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ART attrition and risk factors among Option B+ patients in Haiti: A retrospective cohort study.

ART attrition and risk factors among Option B+ patients in Haiti: A retrospective cohort study.
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Puttkammer N, Domerçant JW, Adler M, Yuhas K, Myrtil M, Young P, François K, Grand'Pierre R, Lowrance D,


Puttkammer N, Domerçant JW, Adler M, Yuhas K, Myrtil M, Young P, François K, Grand'Pierre R, Lowrance D, (click to view)

Puttkammer N, Domerçant JW, Adler M, Yuhas K, Myrtil M, Young P, François K, Grand'Pierre R, Lowrance D,

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PloS one 2017 03 0612(3) e0173123 doi 10.1371/journal.pone.0173123

Abstract
OBJECTIVES
In October 2012, the Haitian Ministry of Health endorsed the "Option B+" strategy to eliminate mother-to-child transmission of HIV and achieve HIV epidemic control. The objective of this paper is to assess and identify risk factors for attrition from the national ART program among Option B+ patients in the 12 months after ART initiation.

DESIGN
This retrospective cohort study included patients newly initiating ART from October 2012-August 2013 at 68 ART sites covering 45% of all newly enrolled ART patients in all regions of Haiti.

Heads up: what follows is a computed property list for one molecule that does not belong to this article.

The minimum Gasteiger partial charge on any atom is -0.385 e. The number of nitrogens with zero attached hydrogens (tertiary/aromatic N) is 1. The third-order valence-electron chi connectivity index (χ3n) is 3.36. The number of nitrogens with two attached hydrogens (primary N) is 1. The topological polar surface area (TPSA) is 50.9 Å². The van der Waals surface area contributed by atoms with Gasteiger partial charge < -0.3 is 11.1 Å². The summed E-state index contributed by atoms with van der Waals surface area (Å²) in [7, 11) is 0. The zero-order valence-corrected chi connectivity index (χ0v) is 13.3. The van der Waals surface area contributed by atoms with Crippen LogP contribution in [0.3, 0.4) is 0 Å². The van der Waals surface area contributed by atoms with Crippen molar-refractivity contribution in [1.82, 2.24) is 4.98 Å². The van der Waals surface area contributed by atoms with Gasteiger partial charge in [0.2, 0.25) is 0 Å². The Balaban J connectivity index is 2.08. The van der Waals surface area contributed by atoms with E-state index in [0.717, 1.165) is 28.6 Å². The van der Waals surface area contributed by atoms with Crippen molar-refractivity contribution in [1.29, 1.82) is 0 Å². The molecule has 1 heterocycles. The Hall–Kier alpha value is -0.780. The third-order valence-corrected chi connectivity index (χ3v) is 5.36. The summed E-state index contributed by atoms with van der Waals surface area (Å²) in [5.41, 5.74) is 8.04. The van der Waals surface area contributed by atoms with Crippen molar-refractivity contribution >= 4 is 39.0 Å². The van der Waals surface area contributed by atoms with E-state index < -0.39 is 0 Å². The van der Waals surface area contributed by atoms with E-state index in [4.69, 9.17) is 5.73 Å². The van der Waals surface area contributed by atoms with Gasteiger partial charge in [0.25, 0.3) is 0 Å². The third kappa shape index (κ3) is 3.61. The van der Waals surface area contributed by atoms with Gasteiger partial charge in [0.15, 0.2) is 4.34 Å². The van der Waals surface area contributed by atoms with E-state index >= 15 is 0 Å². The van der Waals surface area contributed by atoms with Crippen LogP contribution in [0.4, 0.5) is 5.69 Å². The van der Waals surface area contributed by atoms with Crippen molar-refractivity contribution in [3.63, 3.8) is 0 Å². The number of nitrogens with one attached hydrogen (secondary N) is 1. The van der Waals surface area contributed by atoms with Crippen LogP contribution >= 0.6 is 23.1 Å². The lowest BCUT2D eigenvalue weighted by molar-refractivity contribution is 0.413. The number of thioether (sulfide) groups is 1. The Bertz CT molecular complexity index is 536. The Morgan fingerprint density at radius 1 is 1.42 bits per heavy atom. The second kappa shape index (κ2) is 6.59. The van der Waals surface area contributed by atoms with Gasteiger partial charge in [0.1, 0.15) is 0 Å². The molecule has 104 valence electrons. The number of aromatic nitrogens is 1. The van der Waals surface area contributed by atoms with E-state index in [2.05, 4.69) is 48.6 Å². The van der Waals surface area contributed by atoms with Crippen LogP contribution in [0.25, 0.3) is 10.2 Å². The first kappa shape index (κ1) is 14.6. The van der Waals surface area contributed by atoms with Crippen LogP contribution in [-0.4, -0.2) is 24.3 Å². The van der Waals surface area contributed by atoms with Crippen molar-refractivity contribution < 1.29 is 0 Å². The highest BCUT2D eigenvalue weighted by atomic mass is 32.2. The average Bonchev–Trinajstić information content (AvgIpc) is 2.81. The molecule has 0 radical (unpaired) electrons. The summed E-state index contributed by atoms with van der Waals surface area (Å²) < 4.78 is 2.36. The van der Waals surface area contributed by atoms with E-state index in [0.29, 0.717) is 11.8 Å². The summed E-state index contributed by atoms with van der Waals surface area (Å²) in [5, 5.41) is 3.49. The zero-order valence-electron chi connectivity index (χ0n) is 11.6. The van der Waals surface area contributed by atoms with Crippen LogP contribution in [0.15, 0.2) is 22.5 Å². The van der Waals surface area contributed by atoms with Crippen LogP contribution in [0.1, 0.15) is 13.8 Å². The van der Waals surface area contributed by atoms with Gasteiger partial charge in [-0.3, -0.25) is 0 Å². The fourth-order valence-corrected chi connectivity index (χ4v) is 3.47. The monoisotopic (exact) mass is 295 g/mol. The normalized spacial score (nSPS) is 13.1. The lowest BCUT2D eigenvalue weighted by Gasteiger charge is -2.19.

METHODS
With data from electronic medical records, we carried out descriptive analysis of sociodemographic, clinical, and pregnancy-related correlates of ART attrition, and used a modified Poisson regression approach to estimate relative risks in a multivariable model.

RESULTS
There were 2,166 Option B+ patients who initiated ART, of whom 1,023 were not retained by 12 months (47.2%). One quarter (25.3%) dropped out within 3 months of ART initiation. Protective factors included older age, more advanced HIV disease progression, and any adherence counseling prior to ART initiation, while risk factors included starting ART late in gestation, starting ART within 7 days of HIV testing, and using an atypical ART regimen.

DISCUSSION
Our study demonstrates early ART attrition among Option B+ patients and contributes evidence on the characteristics of women who are most at risk of attrition in Haiti. Our findings highlight the importance of targeted strategies to support retention among Option B+ patients.

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